We’re Nuts for Bees
The world needs DELICIOUS – and DELICIOUS needs bees. Bees are responsible for 1 in 3 bites of food we eat, including almonds and honey– two of my favorite forms of delicious. But, with honey bees dying off at a rate of 44% per year, we can’t afford to sit idly. That’s why Justin’s is Nuts For Bees. We’re joining forces with Xerces Society, People & Pollinators Action Network and Growing Gardens to do our part at the national, state and local level. None of it alone will solve the problem, but together, and with your help, we can save the pollinators–and in the process, delicious.
What’s all this buzz about pollinators, you ask? And we’re not just talking about bees here. While bees are the most common, butterflies, birds, moths, beetles and bats are pollinators too! Fun fact: Pollinators are required for about 80% of all food crops worldwide, which means that our meals would be pretty sad without them. So, next time you’re sitting down for dinner, give a bee a hug. (Not literally. You will probably get stung.)
Sadly, these pollinators are struggling. Beekeepers have reported a loss of about 40% of honeybee colonies per year, and based on the number of almond orchards in California, beekeepers in the golden state have only a quarter of the hives they need to pollinate their crops. Yikes. In January 2017, the Rusty Patched Bumble Bee was the first bee in the continental U.S. to be listed under the Endangered Species Act. If this doesn’t scare you, here’s some food for thought: without these essential pollinators, we wouldn’t have any almonds, honey, or chocolate. Now that’s nightmare-worthy.
Obviously, we have to do something. To start, Justin’s is teaming up with The Xerces Society, a non-profit recognized internationally as a leader in pollinator conservation. Over the past four decades, they have focused on protecting endangered species and their habitats, produced groundbreaking publications on insect conservation, and trained thousands of farmers to protect and manage habitat.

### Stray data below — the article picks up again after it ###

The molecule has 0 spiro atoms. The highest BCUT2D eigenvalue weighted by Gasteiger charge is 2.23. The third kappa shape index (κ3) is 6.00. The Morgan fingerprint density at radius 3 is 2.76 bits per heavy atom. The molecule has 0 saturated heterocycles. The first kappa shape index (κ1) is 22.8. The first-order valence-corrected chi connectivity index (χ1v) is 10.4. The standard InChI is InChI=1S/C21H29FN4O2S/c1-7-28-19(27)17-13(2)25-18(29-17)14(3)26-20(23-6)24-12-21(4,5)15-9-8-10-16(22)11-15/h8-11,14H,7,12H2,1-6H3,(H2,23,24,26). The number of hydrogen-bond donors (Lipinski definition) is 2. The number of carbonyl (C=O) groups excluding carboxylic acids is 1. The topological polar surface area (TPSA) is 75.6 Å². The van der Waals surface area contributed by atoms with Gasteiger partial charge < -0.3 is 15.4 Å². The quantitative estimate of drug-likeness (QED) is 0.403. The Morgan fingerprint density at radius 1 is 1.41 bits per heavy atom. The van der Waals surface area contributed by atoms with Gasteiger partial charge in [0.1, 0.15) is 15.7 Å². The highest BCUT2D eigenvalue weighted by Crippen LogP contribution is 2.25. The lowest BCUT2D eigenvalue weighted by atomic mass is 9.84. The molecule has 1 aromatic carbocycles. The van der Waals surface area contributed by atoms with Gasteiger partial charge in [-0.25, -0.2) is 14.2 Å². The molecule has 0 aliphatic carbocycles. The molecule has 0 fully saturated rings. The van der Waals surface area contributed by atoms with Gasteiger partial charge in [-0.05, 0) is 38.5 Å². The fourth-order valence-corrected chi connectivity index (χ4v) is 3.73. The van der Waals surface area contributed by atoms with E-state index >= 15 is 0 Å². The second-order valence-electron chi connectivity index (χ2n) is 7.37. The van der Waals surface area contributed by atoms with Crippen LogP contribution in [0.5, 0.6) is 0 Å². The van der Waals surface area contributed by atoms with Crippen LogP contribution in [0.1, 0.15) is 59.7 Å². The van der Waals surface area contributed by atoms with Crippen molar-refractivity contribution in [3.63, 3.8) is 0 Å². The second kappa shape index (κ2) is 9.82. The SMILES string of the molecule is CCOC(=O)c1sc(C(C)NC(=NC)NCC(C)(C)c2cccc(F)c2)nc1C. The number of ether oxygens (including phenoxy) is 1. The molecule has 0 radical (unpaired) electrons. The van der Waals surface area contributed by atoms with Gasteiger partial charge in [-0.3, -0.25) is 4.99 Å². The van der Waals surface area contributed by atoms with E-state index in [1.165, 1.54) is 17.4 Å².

On the state level, we’re proud to support People and Pollinators Action Network (PPAN), a Colorado-based organization that works to promote sustainable agricultural practices and improve our environment by creating movement to build community awareness, change policies and support best practices in pollinator conservation.
In our own backyard in Boulder, Colorado, we’re joining forces with Growing Gardens, a local non-profit dedicated to enriching lives through sustainable, urban agriculture. Our contribution and volunteer days will replace 16 hives, help to plant and maintain Growing Garden’s Pollinator Garden, and provide scholarships and classroom visits for over 800 children to learn about pollinator conservation.
It’s the little things we can all do that make a difference. By providing food, water and habitat, you can do your part to protect these critical species. Your home and garden are the perfect place to start. Planting regionally appropriate wildflowers is another simple way to help bees, and contribute to pollinator conservation. Plus, it’s fun and pretty.
Without bees, there’d be no Justin’s, and we can’t save the bees without the rest of our colony – you.